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DO NO HARM: the Hippocratic oath applies to our young doctors too

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Modern medicine owes its most deeply cherished ethic to a Greek doctor, Hippocrates, who lived more than 2,000 years ago. Known as the Hippocratic oath, it binds all doctors to a simple and fundamental principle: that their first obligation in the treatment of the sick is to do no harm. Hippocrates, however, had nothing to say about a society’s obligations to its doctors.

SEARCHLIGHT’s front page story last Friday, however, highlighted that our health system currently lacks the capacity to offer internships to all of our newly minted doctors, thereby leaving some of our youngest doctors in professional and intellectual limbo, awaiting a slot in the internship programme.

For St Vincent and the Grenadines (SVG), this situation carries urgency for two reasons. First, the governments of Cuba and SVG expended hundreds of thousands of dollars to fund the medical training of these young doctors and naturally, our society deserves a reward on that investment. Second, these young doctors expended thousands of hours in training to enter the medical field and it is therefore a reasonable expectation that they would be allowed to complete this process by entering certified internship programmes.

Between the hard rock of limited internship slots and the hard place of unemployed young Vincentian doctors, we are left with a simple question: what can we do?

This dilemma that afflicts SVG is in fact a Caribbean wide problem. Indeed, in 2015, a dozen graduates from UWI medical school in Barbados threatened to sue the Barbadian government because of insufficient internship positions available to meet the needs of graduating students. A similar situation exists in Jamaica.

For SVG, solving this problem requires recognizing the limited, but real, choices available to us. The first, of course, is to increase the number of internships we offer. But this has major budgetary implications, since we would also need to increase the number of hospital beds and senior supervisory doctors, consistent with maintaining certification as an accredited internship programme.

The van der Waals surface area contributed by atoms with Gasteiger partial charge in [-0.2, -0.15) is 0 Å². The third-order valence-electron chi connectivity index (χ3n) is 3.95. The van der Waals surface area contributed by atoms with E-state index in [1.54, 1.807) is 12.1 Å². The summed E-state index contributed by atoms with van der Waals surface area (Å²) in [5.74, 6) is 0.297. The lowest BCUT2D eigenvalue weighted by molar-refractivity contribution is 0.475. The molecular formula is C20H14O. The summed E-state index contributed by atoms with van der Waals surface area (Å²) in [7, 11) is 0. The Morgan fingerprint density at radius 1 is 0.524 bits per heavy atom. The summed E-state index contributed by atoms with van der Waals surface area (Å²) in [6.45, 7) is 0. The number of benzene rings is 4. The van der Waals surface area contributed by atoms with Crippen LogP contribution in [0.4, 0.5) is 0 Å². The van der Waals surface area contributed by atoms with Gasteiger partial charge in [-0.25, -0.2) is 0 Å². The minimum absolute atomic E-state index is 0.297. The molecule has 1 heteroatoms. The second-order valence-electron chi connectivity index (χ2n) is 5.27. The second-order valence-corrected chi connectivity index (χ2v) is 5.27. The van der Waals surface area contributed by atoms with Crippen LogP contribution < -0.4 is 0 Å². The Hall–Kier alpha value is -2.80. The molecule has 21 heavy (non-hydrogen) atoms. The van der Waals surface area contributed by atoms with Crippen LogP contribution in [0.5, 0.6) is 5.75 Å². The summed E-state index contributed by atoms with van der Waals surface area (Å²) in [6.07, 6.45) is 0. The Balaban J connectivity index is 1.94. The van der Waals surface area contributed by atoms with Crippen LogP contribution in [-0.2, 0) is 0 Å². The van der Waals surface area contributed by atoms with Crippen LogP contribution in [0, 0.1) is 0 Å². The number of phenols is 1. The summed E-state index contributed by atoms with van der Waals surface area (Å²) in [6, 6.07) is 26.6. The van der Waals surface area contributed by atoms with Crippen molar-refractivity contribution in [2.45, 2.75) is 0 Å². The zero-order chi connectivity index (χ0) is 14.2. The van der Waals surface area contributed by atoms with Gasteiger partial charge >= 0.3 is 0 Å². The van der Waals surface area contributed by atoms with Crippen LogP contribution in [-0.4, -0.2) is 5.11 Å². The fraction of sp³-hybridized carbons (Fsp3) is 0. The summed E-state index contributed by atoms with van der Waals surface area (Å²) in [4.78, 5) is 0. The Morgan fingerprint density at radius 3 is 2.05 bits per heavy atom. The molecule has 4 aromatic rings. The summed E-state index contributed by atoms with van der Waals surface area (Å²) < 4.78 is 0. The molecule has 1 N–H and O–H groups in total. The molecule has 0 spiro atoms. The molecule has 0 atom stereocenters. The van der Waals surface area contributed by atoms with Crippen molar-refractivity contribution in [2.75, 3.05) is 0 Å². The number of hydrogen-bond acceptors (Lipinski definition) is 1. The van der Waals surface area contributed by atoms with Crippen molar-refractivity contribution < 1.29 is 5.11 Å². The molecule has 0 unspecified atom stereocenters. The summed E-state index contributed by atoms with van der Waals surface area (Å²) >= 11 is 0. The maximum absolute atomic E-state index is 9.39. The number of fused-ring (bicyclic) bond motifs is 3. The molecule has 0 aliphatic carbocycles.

We could also take another look at the length of our internship programme with a view to shortening it, if that could be done without compromising on quality. In SVG, our interns do two years. In Barbados and Jamaica they do one year. And other islands are equally free to set the content and duration of the internship as they choose. Here in SVG, if we follow the Barbadian and Jamaican protocols, we will double the number of interns who pass through our programme in a two-year cycle.

This may not solve the problem in its totality, and certainly not immediately. But within one year we would see meaningful change. And this allows us to establish a third platform of support for our newly graduated doctors. Every doctor knows a thing or two about biology. And they know something about chemistry too. At a time when we are perennially short of science teachers in our schools, we can do no harm in putting some of our most highly trained scientific minds in one-year stints in our classrooms. Indeed there remains a host of non-clinical work, particularly medical research with local and international organizations, that our youngest doctors can do while they await entry into an internship. Our doctors have sworn an oath to us. There is no reason why we cannot swear an oath to them.

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